ESPN’s questioning of Kell Brook showed a serious lack of compassion, writes George Gigney as he reviews the boxing media
THERE’S no doubt that Terence Crawford looked excellent in dispatching Kell Brook at the weekend, making the necessary adjustments to stymie the Brit’s spirited efforts in the first three rounds to wipe him out in the fourth.
While Brook’s boxing future looks a lot more uncertain now, that’s no excuse for the disrespect he faced from the ESPN broadcast team after the fight. Interviewed by Mark Kriegel after the fight, Brook fielded no questions on his own future, and was continually pressed on “who is better – Crawford or Errol Spence?” with Kriegel clearly trying to lead Brook to say Crawford, since Spence took 11 rounds to stop Brook.
To Kell’s credit, he remained respectful and polite while also paying credit to Crawford and offering no excuses for the loss. After his interview, the ESPN commentary team even told Brook to “go back to Sheffield…with your $2 million.” This probably wasn’t said with much malicious intent, but it certainly came across as crass.
A former world champion whose only losses have come to Crawford, Spence and Gennady Golovkin – all of whom are widely considered to be amongst the best in the world – surely deserves a bit more respect.
As mentioned, Brook’s prospects now look a lot slimmer, particularly given his recent rift with Eddie Hearn, but in the immediate aftermath of a world title tilt, there’s no need for him to be demoted to just another tool through which Crawford is promoted.
In the chief support, Joshua Franco held onto his watered-down super-flyweight title after his bout with Andrew Moloney was declared a no-contest. Unable to see out of a swollen eye after two rounds, Franco was deemed to have been the victim of an accidental headbutt. That is simply not true.
Spending almost three times the length of the fight itself to review footage, Robert Byrd and Bob Bennett of the Nevada State Athletic Commission ruled that a clash of heads caused the swelling. While this decision was being made, ESPN’s broadcast showed numerous replays of the supposed incident which made it clear that punches from Moloney caused the swelling, not a headbutt. To their credit, the commentary team – in particular Tim Bradley – repeatedly shot down the head-clash theory.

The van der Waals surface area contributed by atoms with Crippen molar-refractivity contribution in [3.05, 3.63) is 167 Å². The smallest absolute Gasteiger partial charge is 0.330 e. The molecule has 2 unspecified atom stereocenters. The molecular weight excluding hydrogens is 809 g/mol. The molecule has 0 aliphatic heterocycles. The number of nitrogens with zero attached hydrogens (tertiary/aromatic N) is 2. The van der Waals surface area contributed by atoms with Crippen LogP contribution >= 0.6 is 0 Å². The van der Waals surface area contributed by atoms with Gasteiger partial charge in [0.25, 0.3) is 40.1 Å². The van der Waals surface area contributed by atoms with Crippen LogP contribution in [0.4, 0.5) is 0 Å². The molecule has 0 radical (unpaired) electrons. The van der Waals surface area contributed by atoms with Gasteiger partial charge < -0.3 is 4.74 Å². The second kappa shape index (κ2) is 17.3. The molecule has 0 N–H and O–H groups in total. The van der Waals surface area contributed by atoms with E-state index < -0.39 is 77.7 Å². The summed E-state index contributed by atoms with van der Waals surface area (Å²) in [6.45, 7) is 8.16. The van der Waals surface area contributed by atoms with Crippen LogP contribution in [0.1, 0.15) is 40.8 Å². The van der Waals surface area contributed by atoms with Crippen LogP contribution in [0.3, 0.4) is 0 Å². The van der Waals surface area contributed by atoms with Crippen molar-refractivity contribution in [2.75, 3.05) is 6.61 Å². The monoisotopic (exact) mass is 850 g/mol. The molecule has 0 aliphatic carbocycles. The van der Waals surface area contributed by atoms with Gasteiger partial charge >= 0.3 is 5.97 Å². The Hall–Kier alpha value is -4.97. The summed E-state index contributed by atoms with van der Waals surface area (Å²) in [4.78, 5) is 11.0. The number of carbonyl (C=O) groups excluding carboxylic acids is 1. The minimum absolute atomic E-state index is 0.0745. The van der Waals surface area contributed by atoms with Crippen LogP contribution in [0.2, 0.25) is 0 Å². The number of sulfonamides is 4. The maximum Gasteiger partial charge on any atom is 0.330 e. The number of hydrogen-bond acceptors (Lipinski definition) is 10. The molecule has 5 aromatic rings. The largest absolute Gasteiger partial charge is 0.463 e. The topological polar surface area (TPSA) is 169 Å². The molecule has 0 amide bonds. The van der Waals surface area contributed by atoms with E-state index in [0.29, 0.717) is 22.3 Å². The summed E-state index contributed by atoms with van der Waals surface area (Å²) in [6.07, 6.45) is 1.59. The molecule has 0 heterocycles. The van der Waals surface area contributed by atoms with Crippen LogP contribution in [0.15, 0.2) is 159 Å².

Still, the decision stands and boxing looks all the worse for it. The decision even prompted an Instagram post from Dame Helen Mirren – yes, you read that right.
Crawford’s long-time partnership with Top Rank could be drawing to an end, according to a report from The Athletic.
‘Bud’’s attorney sent a letter to Top Rank airing several grievances; chiefly that Crawford has not yet had a “big money, breakthrough fight.” His current contract with Top Rank ends in October 2021, according to the report.
In a subsequent piece, Bob Arum spoke to The Athletic about the situation, dropping some pretty startling lines.
“The question is, ‘Do we want to keep him?’ I could build a house in Beverly Hills on the money I’ve lost on him in the last three fights,” he said. “He’s got to promote like [Teofimo] Lopez does, Shakur [Stevenson] does. Like [Floyd] Mayweather did, [Manny] Pacquiao did. If he doesn’t, then who the f**k needs him? He may be the greatest fighter in the world, but hey, I ain’t going bankrupt promoting him.”
One could argue that it’s Arum’s role – as promoter – to do the promoting, though he does have a point. Crawford has been one of the world’s best fighters for several years now but has struggled to break into the mainstream. He’s a star in his hometown of Omaha, but beyond that he does not move the needle much.
Ultimately there’s probably blame on both sides; you can argue that Crawford’s job is simply to fight, something he does exceptionally well, however in this day and age it’s naive to think that’s a fighter’s only role. Self-promotion is an integral part of the game now, for better or worse.
However with Top Rank, Crawford is alienated from the other elite welterweights, most namely Errol Spence. Should he split from the promotional outfit, he’d theoretically be free to make some of the biggest fights in the sport.
It appears as though Tyson Fury will no longer be fighting before the end of the year after he declared on Twitter that he’ll be returning in 2021 instead. It had previously been thought he’d fight Agit Kabayel on December 5 in the UK.
According to reports this is, in part, down to the fact that there is still a chance Fury will need to fight Deontay Wilder for a third time. Wilder’s team have apparently taken their case to an arbitration judge who will decide whether the rematch clause – which has allegedly already expired – still stands.
Hopefully this doesn’t drag out and, frankly, hopefully it doesn’t lead directly to a trilogy fight between the pair. Wilder seemingly has his own issues to sort out – issues laid bare in his bizarre accusations since losing to Fury – and Tyson could face off with fellow Brit Anthony Joshua instead.
At the age of 28, British heavyweight Dave Allen announced his retirement, just over a week before he was set to return to action.
Allen – always brutally honest and never one to shy away from a fight – appears to have made the right choice. He’s had memorable successes in the ring, but has also suffered some punishing defeats against the likes of Luis Ortiz and David Price.
In fact, it was apparently a recent sparring session with Oleksandr Usyk – footage of which Allen shared on social media – that helped convince him to make this decision. It goes without saying that we wish him the best for the future.